Brian Williams at Notre Dame Graduation: Katrina Response Was 'Benign Neglect That Turned Fatal'

NBC anchor Brian Williams succeeded Barack Obama as the commencement speaker at Notre Dame on Sunday. Williams sounded like Obama and other Democrats by mentioning the oil spill in the Gulf of Mexico, and somehow working that tragedy backwards to rerun NBC's atrociously biased coverage of Hurricane Katrina. Williams repeated himself on Sunday by calling it "benign neglect turned fatal." (It's here on YouTube, at minute 10.)

If you think that isn’t directed squarely at George W. Bush, you didn’t see the Williams interviews of the "clueless patrician" president and his radical-left black accuser in 2005. (Williams somehow never took the initiative to grill Democratic Gov. Kathleen Blanco or Democratic Mayor Ray Nagin about whether they were clueless.) Williams told the graduates:

The ultimate cruelty, the ultimate perversion is where it’s happening -- one of the most beautiful places on Earth, it’s populated by some of the best people on Earth. Katrina was an act of God; but this one is on us. And the people of the state of Louisiana, and especially the Gulf, do not deserve this. They didn’t deserve the benign neglect that turned fatal five years ago, that split apart families and almost took that city down for good. As those of you from that area know, they came back....

And this is because we are addicted to that brown liquid that comes out of the ground, just like we’re addicted to the black chunks that come from deep in the ground in places like West Virginia and Pennsylvania.

One always wants to suggest that any man or woman who earns $10 million-plus by being broadcast on an electronic device could boldly lead the way by suggesting the newly minted graduates should consume less television. Williams continued with the green theme:

Harvesting those black chunks and that brown liquid is noble work. It feeds families. It educates children at institutions like this one. And in southern Louisiana, the oil platform workers, the shrimpers, the oystermen, often live next door – sometimes in the same families, and sometimes, depending on the season, they’re the same person. Think about it. They both satisfy a hunger. Both hungers bring with them with a huge cost. It has turned toxic this time. It now threatens a way of life. We are staring, make no mistake, at a slow-motion environmental disaster. It will destroy one of the richest wetland estuaries on the planet, and my urgency is because of this: my certainly that this institution, this graduating class, has the brain power to fix it. And now you’ve just been asked.

Nowhere in this green lecture was there a moment’s pause to ponder if President Obama and his team have shown "benign neglect" in this "slow-motion environmental disaster." Instead, he quoted Obama like a wise man.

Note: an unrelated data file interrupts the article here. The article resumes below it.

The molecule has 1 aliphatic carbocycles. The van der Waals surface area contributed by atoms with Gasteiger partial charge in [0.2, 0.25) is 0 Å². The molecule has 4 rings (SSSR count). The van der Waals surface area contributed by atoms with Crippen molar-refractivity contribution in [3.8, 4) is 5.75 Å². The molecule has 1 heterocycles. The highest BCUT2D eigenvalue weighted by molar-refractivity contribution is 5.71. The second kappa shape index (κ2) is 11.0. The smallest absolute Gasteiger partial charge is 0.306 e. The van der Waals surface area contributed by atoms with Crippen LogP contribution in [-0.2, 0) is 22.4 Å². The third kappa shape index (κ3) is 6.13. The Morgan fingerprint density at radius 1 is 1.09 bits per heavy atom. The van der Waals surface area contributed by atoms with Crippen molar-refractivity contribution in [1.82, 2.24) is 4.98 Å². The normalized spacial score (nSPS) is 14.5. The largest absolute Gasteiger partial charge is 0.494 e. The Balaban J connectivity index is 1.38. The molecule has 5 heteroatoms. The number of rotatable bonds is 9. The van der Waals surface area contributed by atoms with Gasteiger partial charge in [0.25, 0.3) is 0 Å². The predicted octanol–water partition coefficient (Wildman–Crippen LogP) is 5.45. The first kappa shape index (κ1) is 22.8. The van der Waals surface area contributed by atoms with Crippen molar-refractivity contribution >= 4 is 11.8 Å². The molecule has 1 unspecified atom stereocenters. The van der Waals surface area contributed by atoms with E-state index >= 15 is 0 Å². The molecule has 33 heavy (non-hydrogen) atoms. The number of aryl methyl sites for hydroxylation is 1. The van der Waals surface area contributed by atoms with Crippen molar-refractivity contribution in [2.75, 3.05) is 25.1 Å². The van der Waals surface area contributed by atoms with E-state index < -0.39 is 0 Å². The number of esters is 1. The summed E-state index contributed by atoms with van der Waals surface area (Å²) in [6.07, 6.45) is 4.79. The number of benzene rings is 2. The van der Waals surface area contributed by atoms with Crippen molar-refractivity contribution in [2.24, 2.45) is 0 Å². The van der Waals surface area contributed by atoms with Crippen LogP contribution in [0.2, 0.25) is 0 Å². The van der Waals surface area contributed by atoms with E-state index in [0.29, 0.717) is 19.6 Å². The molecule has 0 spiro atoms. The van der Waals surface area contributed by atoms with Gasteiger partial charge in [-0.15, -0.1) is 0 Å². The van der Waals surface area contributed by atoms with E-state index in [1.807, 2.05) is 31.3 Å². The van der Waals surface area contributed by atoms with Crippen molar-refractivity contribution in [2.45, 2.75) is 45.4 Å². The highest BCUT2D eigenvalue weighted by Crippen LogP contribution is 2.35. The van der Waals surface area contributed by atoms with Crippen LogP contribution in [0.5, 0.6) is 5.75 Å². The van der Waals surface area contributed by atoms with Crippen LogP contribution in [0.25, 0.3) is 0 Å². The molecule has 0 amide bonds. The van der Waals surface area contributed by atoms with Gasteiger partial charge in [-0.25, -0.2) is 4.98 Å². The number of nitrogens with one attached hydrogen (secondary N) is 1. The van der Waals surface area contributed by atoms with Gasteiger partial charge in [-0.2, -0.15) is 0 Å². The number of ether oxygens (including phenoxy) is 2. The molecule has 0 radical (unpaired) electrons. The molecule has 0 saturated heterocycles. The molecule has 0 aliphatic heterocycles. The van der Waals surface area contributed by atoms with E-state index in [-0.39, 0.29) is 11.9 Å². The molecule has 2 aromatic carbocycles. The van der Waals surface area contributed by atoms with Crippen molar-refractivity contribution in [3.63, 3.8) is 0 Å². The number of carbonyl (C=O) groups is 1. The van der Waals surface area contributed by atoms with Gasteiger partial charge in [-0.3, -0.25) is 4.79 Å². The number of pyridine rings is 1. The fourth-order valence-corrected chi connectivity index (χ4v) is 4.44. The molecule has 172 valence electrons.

"Your class has come of age at a moment of great consequence for our nation and our world." Those words aren’t mine. That’s what the President told the class in ‘09. He was right then. He still is. Problem is, since he spoke those words, the problems have grown more acute, more severe, and more urgent since he stood at this lectern and spoke those words.

Yet, Obama is blameless in that growing sense of our problems. Williams also mentioned Obama (indirectly, but with pride) in his list of "greatest things in life."

Thing 3 is the day when we don’t have to mention the word "first" in conjunction with, say, Barack Obama or [Notre Dame valedictorian] Katie Washington.

Williams was rougher on the "criminally slow and botched" Katrina response at the Tulane commencement of 2007:

I arrived next door at the Superdome on a Sunday night. It was already raining and the winds were picking up and hundreds of people were in line outside in the rain. They had suitcases, and young children, and grocery bags and Hefty bags. They were decent, they were scared, they were tired. Some of them are now dead. They were told the Superdome in New Orleans was the shelter of last resort, and my friends, truer words have never been spoken.

That next week is a blur, as it is for everybody in here. “Split-screen America,” we call it. On one side we were showing the live pictures from New Orleans; on the other side of the screen, various government officials telling us they were happy with the response and the resources on their way to New Orleans. It was a disconnect.

We lived in rental cars that week, listening to Garland Robinette on the radio. Any innocence we had about our society was washed away. Any beliefs I used to cling to about my children and their counterparts in the Superdome being equals, they were washed away that day. I would give anything I have for all of you to not have to learn the lessons you had to learn in that way. It was an evil storm, it was a criminally slow and botched response. You deserved better and so did this great American city.

More: Brian Williams discusses getting in Bush's grill (or vice versa) over Katrina.

The South Bend Tribune account skips over the "benign neglect turned fatal" slam.

Tim Graham
Tim Graham
Tim Graham is Executive Editor of NewsBusters and is the Media Research Center’s Director of Media Analysis